As part of the ongoing shake-up of antisocial behaviour powers, designed to put the public in the driving seat, Crime Prevention Minister Jeremy Browne unveiled plans to introduce a Community Remedy.
The new power will allow victims to choose from a list of punishment options, agreed with their local police and crime commissioner (PCC).
It is one of a number of measures designed to tackle antisocial behaviour which today moved a step closer to becoming legislation following the introduction of a draft bill.
Jeremy Browne said: ‘Victims of antisocial behaviour and low level crime often feel powerless but now we are giving victims back their voice.
‘This new power will mean visible justice, straight away, providing transparency to the public, who rightly want to see fair and meaningful punishments.’
The Community Remedy will be tailored to local areas and apply to crimes such as low level criminal damage or assault without injury, where a prison term is not applicable.
The types of punishments which could feature on a remedy menu include:
- the offender signing an Acceptable Behaviour Contract
- participation in structured activities such as alcohol or drug treatment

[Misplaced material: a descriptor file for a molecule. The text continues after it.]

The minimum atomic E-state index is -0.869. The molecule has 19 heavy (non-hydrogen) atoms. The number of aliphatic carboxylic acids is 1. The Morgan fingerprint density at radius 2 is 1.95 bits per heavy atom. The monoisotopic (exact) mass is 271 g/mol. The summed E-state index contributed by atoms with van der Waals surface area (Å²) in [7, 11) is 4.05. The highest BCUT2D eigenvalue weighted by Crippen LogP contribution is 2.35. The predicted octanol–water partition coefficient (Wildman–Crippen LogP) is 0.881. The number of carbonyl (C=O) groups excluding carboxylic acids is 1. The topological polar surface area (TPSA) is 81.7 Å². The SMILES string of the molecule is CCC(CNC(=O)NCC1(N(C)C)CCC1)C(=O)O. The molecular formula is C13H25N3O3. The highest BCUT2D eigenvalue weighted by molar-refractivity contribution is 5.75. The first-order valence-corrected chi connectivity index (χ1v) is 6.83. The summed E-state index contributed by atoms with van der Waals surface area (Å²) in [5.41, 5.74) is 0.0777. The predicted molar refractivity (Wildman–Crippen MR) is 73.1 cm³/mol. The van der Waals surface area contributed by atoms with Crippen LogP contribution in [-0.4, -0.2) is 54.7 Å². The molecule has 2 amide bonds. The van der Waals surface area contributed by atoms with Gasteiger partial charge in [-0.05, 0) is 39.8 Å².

- mediation - for example, to resolve a neighbour dispute
- paying compensation to the victim (for example for any damage caused)
- reparation to the victim (for example repairing damage or cleaning graffiti off a wall)
- reparation to the community (for example by doing local unpaid work for up to 10 hours)
The Home Office is now inviting members of the public and frontline professionals to share their views on the Community Remedy before it becomes law, via a consultation launched today.
If offenders do not agree to the community remedy then civil, or in some cases, criminal sanctions may be pursued.
The announcement follows the launch of the government’s antisocial behaviour white paper in May this year, which committed to overhauling existing antisocial behaviour powers, to give greater priority to victims and empower communities to find local solutions to local problems.
This includes slashing the wide range of powers currently available by over two thirds; from 19 to six. The new streamlined powers will be faster, more flexible and, crucially, will allow professionals to stop antisocial behaviour and seek to change behaviour.
Victims who feel their problems are not being taken seriously by local agencies will also have the right to force action through a Community Trigger, which is currently being piloted in Manchester, Brighton and Hove, West Lindsey and the London Borough of Richmond.
Jeremy Browne added: ‘Antisocial behavior blights the lives of thousands of people every day.
‘Our reforms will place power back in the hands of the people, giving them a proper say in how their local area is policed.’
All the antisocial behaviour reforms are contained in a draft bill, published today, which will now be scrutinised by the Home Affairs Select Committee, ahead of their report next year.
Read more about tackling antisocial behaviour.